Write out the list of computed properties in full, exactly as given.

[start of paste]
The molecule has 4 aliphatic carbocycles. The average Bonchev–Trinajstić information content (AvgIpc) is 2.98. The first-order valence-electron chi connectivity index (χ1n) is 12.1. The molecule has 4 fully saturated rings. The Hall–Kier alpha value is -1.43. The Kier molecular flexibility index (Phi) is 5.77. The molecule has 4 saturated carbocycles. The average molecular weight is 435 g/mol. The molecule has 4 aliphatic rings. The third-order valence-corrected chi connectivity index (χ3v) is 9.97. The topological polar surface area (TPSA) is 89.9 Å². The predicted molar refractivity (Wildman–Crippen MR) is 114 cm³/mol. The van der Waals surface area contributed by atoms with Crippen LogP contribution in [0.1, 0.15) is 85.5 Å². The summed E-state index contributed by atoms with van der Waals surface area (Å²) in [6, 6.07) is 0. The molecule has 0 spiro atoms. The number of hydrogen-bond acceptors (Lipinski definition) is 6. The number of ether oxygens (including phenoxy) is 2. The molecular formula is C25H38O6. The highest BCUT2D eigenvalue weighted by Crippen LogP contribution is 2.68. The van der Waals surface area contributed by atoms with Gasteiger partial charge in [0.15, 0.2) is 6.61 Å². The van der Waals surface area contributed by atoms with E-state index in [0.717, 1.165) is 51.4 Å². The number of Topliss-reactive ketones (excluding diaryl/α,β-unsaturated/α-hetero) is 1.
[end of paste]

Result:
The molecule has 4 aliphatic carbocycles. The average Bonchev–Trinajstić information content (AvgIpc) is 2.98. The first-order valence-electron chi connectivity index (χ1n) is 12.1. The molecule has 4 fully saturated rings. The Hall–Kier alpha value is -1.43. The Kier molecular flexibility index (Phi) is 5.77. The molecule has 4 saturated carbocycles. The average molecular weight is 435 g/mol. The molecule has 4 aliphatic rings. The third-order valence-corrected chi connectivity index (χ3v) is 9.97. The topological polar surface area (TPSA) is 89.9 Å². The predicted molar refractivity (Wildman–Crippen MR) is 114 cm³/mol. The van der Waals surface area contributed by atoms with Crippen LogP contribution in [0.1, 0.15) is 85.5 Å². The summed E-state index contributed by atoms with van der Waals surface area (Å²) in [6, 6.07) is 0. The molecule has 0 spiro atoms. The number of hydrogen-bond acceptors (Lipinski definition) is 6. The number of ether oxygens (including phenoxy) is 2. The molecular formula is C25H38O6. The highest BCUT2D eigenvalue weighted by Crippen LogP contribution is 2.68. The van der Waals surface area contributed by atoms with Gasteiger partial charge in [0.15, 0.2) is 6.61 Å². The van der Waals surface area contributed by atoms with E-state index in [0.717, 1.165) is 51.4 Å². The number of Topliss-reactive ketones (excluding diaryl/α,β-unsaturated/α-hetero) is 1.